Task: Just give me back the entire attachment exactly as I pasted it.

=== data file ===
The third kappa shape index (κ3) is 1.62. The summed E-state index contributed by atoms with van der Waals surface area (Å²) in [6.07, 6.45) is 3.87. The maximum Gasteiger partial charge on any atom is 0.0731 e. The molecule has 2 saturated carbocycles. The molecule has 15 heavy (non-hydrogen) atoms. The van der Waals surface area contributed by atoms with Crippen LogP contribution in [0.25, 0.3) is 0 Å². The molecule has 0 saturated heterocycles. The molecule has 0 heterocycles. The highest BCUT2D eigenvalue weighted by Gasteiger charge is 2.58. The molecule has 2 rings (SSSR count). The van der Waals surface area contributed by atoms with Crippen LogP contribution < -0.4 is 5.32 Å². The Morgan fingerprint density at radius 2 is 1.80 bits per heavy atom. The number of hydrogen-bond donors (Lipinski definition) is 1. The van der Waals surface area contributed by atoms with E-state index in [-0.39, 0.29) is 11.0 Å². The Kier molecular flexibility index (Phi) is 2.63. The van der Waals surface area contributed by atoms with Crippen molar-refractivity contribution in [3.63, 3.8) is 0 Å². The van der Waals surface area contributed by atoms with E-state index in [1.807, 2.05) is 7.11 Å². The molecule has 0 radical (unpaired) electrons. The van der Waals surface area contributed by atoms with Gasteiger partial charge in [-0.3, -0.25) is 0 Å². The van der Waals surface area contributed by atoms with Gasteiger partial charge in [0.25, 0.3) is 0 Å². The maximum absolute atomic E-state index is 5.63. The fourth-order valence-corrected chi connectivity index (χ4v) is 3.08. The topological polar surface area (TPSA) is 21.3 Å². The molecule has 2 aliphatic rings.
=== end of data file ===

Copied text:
The third kappa shape index (κ3) is 1.62. The summed E-state index contributed by atoms with van der Waals surface area (Å²) in [6.07, 6.45) is 3.87. The maximum Gasteiger partial charge on any atom is 0.0731 e. The molecule has 2 saturated carbocycles. The molecule has 15 heavy (non-hydrogen) atoms. The van der Waals surface area contributed by atoms with Crippen LogP contribution in [0.25, 0.3) is 0 Å². The molecule has 0 saturated heterocycles. The molecule has 0 heterocycles. The highest BCUT2D eigenvalue weighted by Gasteiger charge is 2.58. The molecule has 2 rings (SSSR count). The van der Waals surface area contributed by atoms with Crippen LogP contribution < -0.4 is 5.32 Å². The Morgan fingerprint density at radius 2 is 1.80 bits per heavy atom. The number of hydrogen-bond donors (Lipinski definition) is 1. The van der Waals surface area contributed by atoms with E-state index in [-0.39, 0.29) is 11.0 Å². The Kier molecular flexibility index (Phi) is 2.63. The van der Waals surface area contributed by atoms with Crippen molar-refractivity contribution in [3.63, 3.8) is 0 Å². The van der Waals surface area contributed by atoms with E-state index in [1.807, 2.05) is 7.11 Å². The molecule has 0 radical (unpaired) electrons. The van der Waals surface area contributed by atoms with Gasteiger partial charge in [-0.3, -0.25) is 0 Å². The van der Waals surface area contributed by atoms with Gasteiger partial charge in [0.25, 0.3) is 0 Å². The maximum absolute atomic E-state index is 5.63. The fourth-order valence-corrected chi connectivity index (χ4v) is 3.08. The topological polar surface area (TPSA) is 21.3 Å². The molecule has 2 aliphatic rings.